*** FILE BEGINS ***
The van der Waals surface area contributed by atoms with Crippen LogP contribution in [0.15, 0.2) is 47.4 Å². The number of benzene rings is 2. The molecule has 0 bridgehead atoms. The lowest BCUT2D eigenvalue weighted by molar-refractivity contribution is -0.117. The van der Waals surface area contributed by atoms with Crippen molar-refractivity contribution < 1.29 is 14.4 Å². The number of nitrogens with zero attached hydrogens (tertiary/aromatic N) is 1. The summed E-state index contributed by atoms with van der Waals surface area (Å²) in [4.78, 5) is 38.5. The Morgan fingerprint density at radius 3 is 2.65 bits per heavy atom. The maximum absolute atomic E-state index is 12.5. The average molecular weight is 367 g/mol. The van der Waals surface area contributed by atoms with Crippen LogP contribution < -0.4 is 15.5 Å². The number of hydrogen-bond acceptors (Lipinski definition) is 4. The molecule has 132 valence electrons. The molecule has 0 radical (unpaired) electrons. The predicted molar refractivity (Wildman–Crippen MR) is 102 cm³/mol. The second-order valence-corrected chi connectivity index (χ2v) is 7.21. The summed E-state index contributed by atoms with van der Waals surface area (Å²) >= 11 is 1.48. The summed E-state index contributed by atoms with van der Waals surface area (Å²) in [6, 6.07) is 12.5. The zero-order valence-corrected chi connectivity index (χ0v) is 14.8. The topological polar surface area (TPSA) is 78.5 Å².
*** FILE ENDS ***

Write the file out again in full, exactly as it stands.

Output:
The van der Waals surface area contributed by atoms with Crippen LogP contribution in [0.15, 0.2) is 47.4 Å². The number of benzene rings is 2. The molecule has 0 bridgehead atoms. The lowest BCUT2D eigenvalue weighted by molar-refractivity contribution is -0.117. The van der Waals surface area contributed by atoms with Crippen molar-refractivity contribution < 1.29 is 14.4 Å². The number of nitrogens with zero attached hydrogens (tertiary/aromatic N) is 1. The summed E-state index contributed by atoms with van der Waals surface area (Å²) in [4.78, 5) is 38.5. The Morgan fingerprint density at radius 3 is 2.65 bits per heavy atom. The maximum absolute atomic E-state index is 12.5. The average molecular weight is 367 g/mol. The van der Waals surface area contributed by atoms with Crippen LogP contribution < -0.4 is 15.5 Å². The number of hydrogen-bond acceptors (Lipinski definition) is 4. The molecule has 132 valence electrons. The molecule has 0 radical (unpaired) electrons. The predicted molar refractivity (Wildman–Crippen MR) is 102 cm³/mol. The second-order valence-corrected chi connectivity index (χ2v) is 7.21. The summed E-state index contributed by atoms with van der Waals surface area (Å²) >= 11 is 1.48. The summed E-state index contributed by atoms with van der Waals surface area (Å²) in [6, 6.07) is 12.5. The zero-order valence-corrected chi connectivity index (χ0v) is 14.8. The topological polar surface area (TPSA) is 78.5 Å².